The opinion of the court was delivered by: Kane, J.
Published by New York State Law Reporting Bureau pursuant to Judiciary Law § 431.
This opinion is uncorrected and subject to revision before publication in the Official Reports.
Calendar Date: January 13, 2009
Before: Mercure, J.P., Peters, Kane, Malone Jr. and Stein, JJ.
Appeals from two orders of the Family Court of Greene County (Lalor, J.), entered April 24, 2008 and May 6, 2008, which, in two proceedings pursuant to Family Ct Act article 10-A, among other things, granted the Law Guardian's cross motion for sanctions.
In these two permanency proceedings, the Law Guardian served petitioner with demands to produce documents and a deposition notice for its caseworker. Petitioner refused to comply. Upon the Law Guardian's motion to compel compliance, in February 2008 Family Court ordered that petitioner produce the caseworker and documents. Petitioner appealed and this Court recently affirmed (56 AD3d 1024 ).
While that appeal was pending, the Law Guardian scheduled dates for document production and the deposition. Petitioner moved ex parte, by order to show cause, for, among other things, leave to reargue the February 2008 order. Family Court signed the order to show cause, setting a return date on the reargument motion but striking out all other substantive language. Petitioner did not produce any documents or appear at the deposition. The Law Guardian then cross-moved for sanctions against petitioner based upon its failure to comply with her disclosure demands and the February 2008 order. The court denied petitioner's motion to reargue and granted the Law Guardian's cross motion, imposing sanctions of double the Law Guardian's counsel fees and disbursements. The court issued two orders, the first outlining its decision and the second setting the sanction amount of $15,300. Petitioner appeals from both orders.
Initially, petitioner argues that it was not required to comply with the Law Guardian's disclosure demands because they were improper, the February 2008 order requiring compliance was incorrect and that order was stayed. The attack on the February 2008 order and the disclosure demands was addressed in our previous decision, where we affirmed that petitioner was required to comply with the demands (id.). We also held that "the specific language of Family Ct Act § 1114 (a) that the filing of a notice of appeal from a Family Court order does not give rise to an automatic stay abrogates the more general automatic stay provision of CPLR 5519 (a) (1)" (id. at 1026). As no stay was in effect, petitioner was obligated to comply with the Law Guardian's demands. Petitioner improperly refused to provide the demanded documents and produce its caseworker for the scheduled deposition, directly flouting the February 2008 court order.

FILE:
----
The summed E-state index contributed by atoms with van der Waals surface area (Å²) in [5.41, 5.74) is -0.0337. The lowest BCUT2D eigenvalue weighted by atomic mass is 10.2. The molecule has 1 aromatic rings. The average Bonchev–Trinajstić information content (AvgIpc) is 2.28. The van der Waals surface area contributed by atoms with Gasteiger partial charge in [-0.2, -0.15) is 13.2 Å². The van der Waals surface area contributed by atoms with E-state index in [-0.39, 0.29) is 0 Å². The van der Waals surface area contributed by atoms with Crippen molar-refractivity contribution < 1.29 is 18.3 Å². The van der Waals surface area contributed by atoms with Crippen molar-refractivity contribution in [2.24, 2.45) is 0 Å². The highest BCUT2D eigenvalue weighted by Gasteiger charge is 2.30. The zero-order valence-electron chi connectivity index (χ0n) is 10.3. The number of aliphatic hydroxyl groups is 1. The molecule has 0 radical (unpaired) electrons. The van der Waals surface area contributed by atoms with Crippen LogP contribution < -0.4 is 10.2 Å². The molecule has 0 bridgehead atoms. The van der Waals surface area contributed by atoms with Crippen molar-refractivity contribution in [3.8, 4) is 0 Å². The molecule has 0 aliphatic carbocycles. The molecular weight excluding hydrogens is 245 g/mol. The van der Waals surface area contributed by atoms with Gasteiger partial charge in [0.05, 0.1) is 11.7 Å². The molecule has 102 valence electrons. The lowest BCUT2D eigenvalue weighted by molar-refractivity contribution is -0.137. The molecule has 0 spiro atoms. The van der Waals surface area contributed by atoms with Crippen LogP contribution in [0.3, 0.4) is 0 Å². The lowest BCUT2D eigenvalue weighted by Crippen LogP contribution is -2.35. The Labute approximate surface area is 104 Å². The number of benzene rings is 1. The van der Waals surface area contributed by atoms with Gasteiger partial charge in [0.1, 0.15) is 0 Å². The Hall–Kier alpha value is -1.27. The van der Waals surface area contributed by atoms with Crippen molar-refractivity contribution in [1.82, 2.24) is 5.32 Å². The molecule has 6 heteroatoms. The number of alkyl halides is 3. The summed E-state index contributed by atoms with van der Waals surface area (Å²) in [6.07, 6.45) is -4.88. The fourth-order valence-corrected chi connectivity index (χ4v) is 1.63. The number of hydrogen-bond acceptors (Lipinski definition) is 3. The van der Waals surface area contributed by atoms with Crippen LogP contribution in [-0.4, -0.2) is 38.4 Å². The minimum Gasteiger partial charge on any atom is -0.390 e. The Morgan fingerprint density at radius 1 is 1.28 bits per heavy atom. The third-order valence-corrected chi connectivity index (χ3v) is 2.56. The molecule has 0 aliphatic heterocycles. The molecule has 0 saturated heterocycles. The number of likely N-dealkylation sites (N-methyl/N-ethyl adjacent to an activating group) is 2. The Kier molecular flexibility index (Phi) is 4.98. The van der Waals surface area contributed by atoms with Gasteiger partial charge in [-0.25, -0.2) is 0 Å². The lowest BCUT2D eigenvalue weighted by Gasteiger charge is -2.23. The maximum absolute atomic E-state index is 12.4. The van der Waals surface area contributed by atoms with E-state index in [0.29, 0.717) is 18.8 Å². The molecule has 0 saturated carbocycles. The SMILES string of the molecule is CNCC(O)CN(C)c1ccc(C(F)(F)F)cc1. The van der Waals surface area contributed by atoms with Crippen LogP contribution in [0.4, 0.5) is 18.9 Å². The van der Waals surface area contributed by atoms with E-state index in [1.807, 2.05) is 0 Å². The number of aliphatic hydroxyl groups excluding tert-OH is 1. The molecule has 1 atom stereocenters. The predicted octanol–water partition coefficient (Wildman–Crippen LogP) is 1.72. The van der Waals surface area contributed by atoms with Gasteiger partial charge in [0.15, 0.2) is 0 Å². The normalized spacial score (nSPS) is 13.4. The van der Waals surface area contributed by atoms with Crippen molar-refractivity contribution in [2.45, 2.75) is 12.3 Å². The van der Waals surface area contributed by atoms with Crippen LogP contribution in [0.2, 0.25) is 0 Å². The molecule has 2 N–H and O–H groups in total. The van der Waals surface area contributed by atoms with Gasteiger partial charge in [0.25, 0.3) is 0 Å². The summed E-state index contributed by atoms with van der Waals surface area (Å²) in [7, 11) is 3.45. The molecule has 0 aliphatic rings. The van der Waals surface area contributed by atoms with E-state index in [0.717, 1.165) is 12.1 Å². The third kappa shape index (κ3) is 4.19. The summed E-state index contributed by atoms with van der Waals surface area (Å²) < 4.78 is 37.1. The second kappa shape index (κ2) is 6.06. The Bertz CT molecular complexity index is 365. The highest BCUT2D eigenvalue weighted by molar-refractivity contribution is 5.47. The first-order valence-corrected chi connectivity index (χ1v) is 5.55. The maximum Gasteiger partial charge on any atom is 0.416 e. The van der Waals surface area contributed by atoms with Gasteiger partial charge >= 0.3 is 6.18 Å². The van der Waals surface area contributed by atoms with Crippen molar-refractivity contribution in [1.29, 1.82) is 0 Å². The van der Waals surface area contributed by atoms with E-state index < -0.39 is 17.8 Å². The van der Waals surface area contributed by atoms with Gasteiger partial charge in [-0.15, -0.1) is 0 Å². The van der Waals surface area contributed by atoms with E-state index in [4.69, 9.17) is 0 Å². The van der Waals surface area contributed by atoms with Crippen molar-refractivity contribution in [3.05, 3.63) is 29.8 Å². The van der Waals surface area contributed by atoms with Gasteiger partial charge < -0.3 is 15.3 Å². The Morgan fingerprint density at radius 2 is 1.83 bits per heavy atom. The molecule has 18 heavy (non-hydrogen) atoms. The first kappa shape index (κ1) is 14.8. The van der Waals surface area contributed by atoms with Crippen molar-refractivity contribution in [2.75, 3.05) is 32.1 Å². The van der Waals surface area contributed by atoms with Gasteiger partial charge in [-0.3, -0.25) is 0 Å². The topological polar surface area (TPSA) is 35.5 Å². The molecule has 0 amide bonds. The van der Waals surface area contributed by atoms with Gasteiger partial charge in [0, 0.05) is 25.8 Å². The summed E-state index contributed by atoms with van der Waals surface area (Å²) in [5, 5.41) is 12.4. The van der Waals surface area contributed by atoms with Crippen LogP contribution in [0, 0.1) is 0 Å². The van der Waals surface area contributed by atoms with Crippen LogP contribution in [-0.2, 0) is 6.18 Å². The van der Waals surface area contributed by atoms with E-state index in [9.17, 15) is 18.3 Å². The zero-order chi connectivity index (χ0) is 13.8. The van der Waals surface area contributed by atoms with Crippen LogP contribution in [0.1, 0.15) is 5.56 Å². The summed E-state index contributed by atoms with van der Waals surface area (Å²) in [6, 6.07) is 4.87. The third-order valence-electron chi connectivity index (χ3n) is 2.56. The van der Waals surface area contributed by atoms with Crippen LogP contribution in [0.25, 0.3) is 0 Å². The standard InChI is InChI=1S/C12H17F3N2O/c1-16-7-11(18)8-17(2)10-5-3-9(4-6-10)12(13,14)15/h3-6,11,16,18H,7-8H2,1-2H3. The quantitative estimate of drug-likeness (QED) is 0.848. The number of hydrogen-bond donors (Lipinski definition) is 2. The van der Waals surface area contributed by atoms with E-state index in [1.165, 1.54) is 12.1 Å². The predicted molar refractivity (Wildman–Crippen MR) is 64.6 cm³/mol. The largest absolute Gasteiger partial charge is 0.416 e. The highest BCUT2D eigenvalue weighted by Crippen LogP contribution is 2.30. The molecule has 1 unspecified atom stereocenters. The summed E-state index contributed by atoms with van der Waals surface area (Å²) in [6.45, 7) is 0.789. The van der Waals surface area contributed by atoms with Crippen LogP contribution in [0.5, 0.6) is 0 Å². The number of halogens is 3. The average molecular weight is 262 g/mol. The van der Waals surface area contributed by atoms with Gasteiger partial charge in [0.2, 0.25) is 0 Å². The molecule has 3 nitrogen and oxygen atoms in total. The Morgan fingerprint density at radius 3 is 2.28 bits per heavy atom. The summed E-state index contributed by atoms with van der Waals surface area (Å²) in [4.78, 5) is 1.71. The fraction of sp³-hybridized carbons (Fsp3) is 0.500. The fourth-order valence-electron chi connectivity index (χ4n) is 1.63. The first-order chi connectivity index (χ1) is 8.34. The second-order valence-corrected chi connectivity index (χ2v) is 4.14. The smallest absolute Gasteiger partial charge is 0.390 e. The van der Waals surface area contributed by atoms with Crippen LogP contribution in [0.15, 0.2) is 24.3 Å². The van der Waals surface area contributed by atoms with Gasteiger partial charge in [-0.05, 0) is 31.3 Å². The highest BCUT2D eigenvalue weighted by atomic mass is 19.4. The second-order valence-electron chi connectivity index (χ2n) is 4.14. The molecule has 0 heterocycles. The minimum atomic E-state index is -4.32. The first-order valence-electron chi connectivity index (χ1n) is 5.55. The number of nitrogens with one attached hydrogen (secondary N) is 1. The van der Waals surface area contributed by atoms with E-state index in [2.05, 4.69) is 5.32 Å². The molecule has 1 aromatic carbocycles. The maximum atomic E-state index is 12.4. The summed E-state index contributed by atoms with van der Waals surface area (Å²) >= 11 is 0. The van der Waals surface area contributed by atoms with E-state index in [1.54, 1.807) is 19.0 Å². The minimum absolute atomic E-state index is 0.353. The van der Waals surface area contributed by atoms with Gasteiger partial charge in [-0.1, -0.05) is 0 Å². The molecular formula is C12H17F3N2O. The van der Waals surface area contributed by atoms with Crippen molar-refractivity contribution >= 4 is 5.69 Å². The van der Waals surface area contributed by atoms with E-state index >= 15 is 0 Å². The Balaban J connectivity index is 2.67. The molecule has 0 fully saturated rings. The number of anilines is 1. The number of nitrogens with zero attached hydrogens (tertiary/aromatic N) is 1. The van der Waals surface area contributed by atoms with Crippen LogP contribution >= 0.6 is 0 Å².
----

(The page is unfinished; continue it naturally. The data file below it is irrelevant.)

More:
Family Court properly determined to impose a monetary sanction against petitioner, but erred in setting the amount of the sanction. The determination to impose sanctions is sustainable pursuant to CPLR 3126*fn1. That statute provides penalties for refusing to obey an order for disclosure or willfully failing to comply with legitimate disclosure demands. "CPLR 3126 authorizes the court to fashion an appropriate remedy, the nature and degree of which is a matter committed to the court's sound discretion" (Pangea Farm, Inc. v Sack, 51 AD3d 1352, 1354 ; see Doherty v Schuyler Hills, Inc., 55 AD3d 1174, 1175 ). Although not specifically listed, a monetary sanction, including costs and counsel fees, may be imposed under the statutory language permitting any order that the court finds "just" (see Connors, Practice Commentaries, McKinney's Cons Law of NY, Book 7B, CPLR 3126, at 474-476).
In the February 2008 order, Family Court declined to impose sanctions for petitioner's initial failure to comply with disclosure demands. It was entirely reasonable for the court to impose sanctions when petitioner thereafter refused to comply with the Law Guardian's demands that were specifically court ordered. When it signed the order to show cause on the motion to reargue, the court struck all language relating to a protective order, further signaling its view that petitioner must comply with the ordered disclosure. Petitioner did not seek a stay of the February 2008 order, instead insisting that it need not comply. Petitioner's willful behavior was ripe for sanctions.
In setting the amount of the sanction, however, Family Court provided a windfall for the Law Guardian. Rather than compensating her at the Law Guardian rate, the court gave her double her usual hourly rate and also doubled the amount of disbursements. While the court appropriately sanctioned petitioner for the unnecessary time related to its unreasonable actions, the court abused its discretion in setting the amount of the sanction. We substitute a proper sanction amount of $2,505, consisting of the reimbursement of disbursements, plus counsel fees calculated by multiplying the hours expended by the $75 hourly rate set for Law Guardians (see Family Ct Act § 245 [c]; Judiciary Law § 35 ).
Mercure, J.P., Peters, Malone Jr. and Stein, JJ., concur.
ORDERED that the orders are modified, on the law, without costs, by reducing the amount of sanctions against petitioner to ...